In March 1939, the Jamiat held a reception at the indispensable Caxton Hall, for delegates attending the Palestine Conference in London convened by the Government. The address of welcome for the Jamiat was read out by one Muhammad Baqir, a researcher at the University of London, “. . . [We] pray that God Almighty help them [the delegates] to realise the hope of their Palestinian brethren”.
It must have been a memorable event with its variety of attendees: Palestinian leaders like Amin Tamimi and Jamal Husseini; Prince Faisal Ibn Abdul Aziz and the Saudi Ambassador in London, Shaikh Hafiz Wahba; Choudhry Khaliquzzaman, the Muslim League leader from United Provinces, British India; trustees of the London Mosque Fund, Lord Lamington and Waris Ali, the latter now an informal advisor to Winston Churchill on Indian Muslim affairs. Also present were a number of Muslim students and the Jamiat’s office-bearers, secretaries Ahmed Din and Ghulam Muhammad, and President Dr Muhammad Baksh. A Jamiat report on the occasion notes, “Mr A. R. Siddiqi (Member Legislative Assembly, Bengal) also thanked the Association [Jamiat Muslimin] for their welcome and voiced the sentiments of Indian Muslims about the present situation in Palestine”.
Alas, the London Conference did not achieve much, hampered by a lack of unity within the Muslim negotiating team and Ben Gurion’s intransigence in pressing Zionist demands. World attention was also distracted by Hitler’s army entering Czechoslovakia. The British troops still in Palestine at the end of the War were now subject to terrorist attacks, such as the King David Hotel bombing, by Irgun who also commenced ethnic cleansing of Palestinian villages. The Holocaust had changed perceptions in the West and there was an unwillingness to challenge Jewish migration from Europe or Israel’s self-declaration as an independent state in 1948.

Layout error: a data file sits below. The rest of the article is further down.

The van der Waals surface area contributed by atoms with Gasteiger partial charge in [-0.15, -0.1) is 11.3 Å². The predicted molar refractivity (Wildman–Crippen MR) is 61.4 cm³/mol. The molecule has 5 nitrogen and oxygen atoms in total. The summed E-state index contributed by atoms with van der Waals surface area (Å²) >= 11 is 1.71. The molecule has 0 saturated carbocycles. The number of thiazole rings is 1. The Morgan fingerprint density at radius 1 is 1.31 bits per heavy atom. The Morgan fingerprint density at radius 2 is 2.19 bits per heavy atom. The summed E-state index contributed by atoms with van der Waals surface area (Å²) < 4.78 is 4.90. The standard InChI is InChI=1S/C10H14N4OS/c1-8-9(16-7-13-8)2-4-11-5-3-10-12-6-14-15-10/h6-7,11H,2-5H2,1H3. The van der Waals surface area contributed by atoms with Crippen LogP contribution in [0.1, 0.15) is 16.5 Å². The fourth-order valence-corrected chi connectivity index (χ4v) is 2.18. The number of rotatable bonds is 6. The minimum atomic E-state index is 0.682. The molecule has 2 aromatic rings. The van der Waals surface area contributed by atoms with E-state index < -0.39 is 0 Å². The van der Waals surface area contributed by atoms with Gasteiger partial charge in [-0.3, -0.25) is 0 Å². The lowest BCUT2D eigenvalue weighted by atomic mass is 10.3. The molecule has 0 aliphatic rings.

Balfour’s legacy is thus one of injustice and turmoil. The need to keep an activism for Palestine in London and elsewhere remains, with no dearth of inspiring examples to draw on from the past.
Balfour’s Shadow, A Century of British Support for Zionism and Israel by David Cronin, Pluto Press, 2017
The Infidel Within, Muslims in Britain since 1800 by Humayun Ansari, Hurst & Company, 2004 – a comprehensive account of Muslim settlement and institution building
Woodhead Commission, Palestine Partition Commission Report, Command Paper 5854, 1938 – for criticisms of the partitioning proposals made by Peel.